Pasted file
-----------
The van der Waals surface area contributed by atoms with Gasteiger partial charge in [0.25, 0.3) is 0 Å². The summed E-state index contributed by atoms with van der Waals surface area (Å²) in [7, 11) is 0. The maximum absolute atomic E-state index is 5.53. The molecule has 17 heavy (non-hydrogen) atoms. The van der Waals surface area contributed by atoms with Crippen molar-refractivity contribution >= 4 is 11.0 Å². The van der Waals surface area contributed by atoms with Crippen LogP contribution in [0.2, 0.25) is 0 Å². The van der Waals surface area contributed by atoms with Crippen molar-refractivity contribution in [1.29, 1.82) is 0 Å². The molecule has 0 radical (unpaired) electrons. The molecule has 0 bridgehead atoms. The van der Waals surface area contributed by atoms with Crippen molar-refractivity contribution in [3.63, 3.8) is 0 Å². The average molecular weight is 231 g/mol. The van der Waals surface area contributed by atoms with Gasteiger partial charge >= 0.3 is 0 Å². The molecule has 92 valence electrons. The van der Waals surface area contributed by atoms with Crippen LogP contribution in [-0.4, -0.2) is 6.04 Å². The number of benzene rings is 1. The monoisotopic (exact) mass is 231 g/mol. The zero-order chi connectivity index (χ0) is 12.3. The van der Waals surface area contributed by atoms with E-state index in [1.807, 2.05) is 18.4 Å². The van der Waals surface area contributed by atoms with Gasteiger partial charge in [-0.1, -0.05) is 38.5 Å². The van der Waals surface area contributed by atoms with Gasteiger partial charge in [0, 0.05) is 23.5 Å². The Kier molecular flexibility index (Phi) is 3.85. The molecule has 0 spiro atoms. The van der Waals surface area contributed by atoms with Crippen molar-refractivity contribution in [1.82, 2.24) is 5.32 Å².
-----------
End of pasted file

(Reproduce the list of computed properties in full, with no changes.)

The van der Waals surface area contributed by atoms with Gasteiger partial charge in [0.25, 0.3) is 0 Å². The summed E-state index contributed by atoms with van der Waals surface area (Å²) in [7, 11) is 0. The maximum absolute atomic E-state index is 5.53. The molecule has 17 heavy (non-hydrogen) atoms. The van der Waals surface area contributed by atoms with Crippen molar-refractivity contribution >= 4 is 11.0 Å². The van der Waals surface area contributed by atoms with Crippen LogP contribution in [0.2, 0.25) is 0 Å². The van der Waals surface area contributed by atoms with Crippen molar-refractivity contribution in [1.29, 1.82) is 0 Å². The molecule has 0 radical (unpaired) electrons. The molecule has 0 bridgehead atoms. The van der Waals surface area contributed by atoms with Crippen molar-refractivity contribution in [3.63, 3.8) is 0 Å². The average molecular weight is 231 g/mol. The van der Waals surface area contributed by atoms with Gasteiger partial charge >= 0.3 is 0 Å². The molecule has 92 valence electrons. The van der Waals surface area contributed by atoms with Crippen LogP contribution in [-0.4, -0.2) is 6.04 Å². The number of benzene rings is 1. The monoisotopic (exact) mass is 231 g/mol. The zero-order chi connectivity index (χ0) is 12.3. The van der Waals surface area contributed by atoms with E-state index in [1.807, 2.05) is 18.4 Å². The van der Waals surface area contributed by atoms with Gasteiger partial charge in [-0.1, -0.05) is 38.5 Å². The van der Waals surface area contributed by atoms with Gasteiger partial charge in [0, 0.05) is 23.5 Å². The Kier molecular flexibility index (Phi) is 3.85. The molecule has 0 spiro atoms. The van der Waals surface area contributed by atoms with Crippen molar-refractivity contribution in [1.82, 2.24) is 5.32 Å².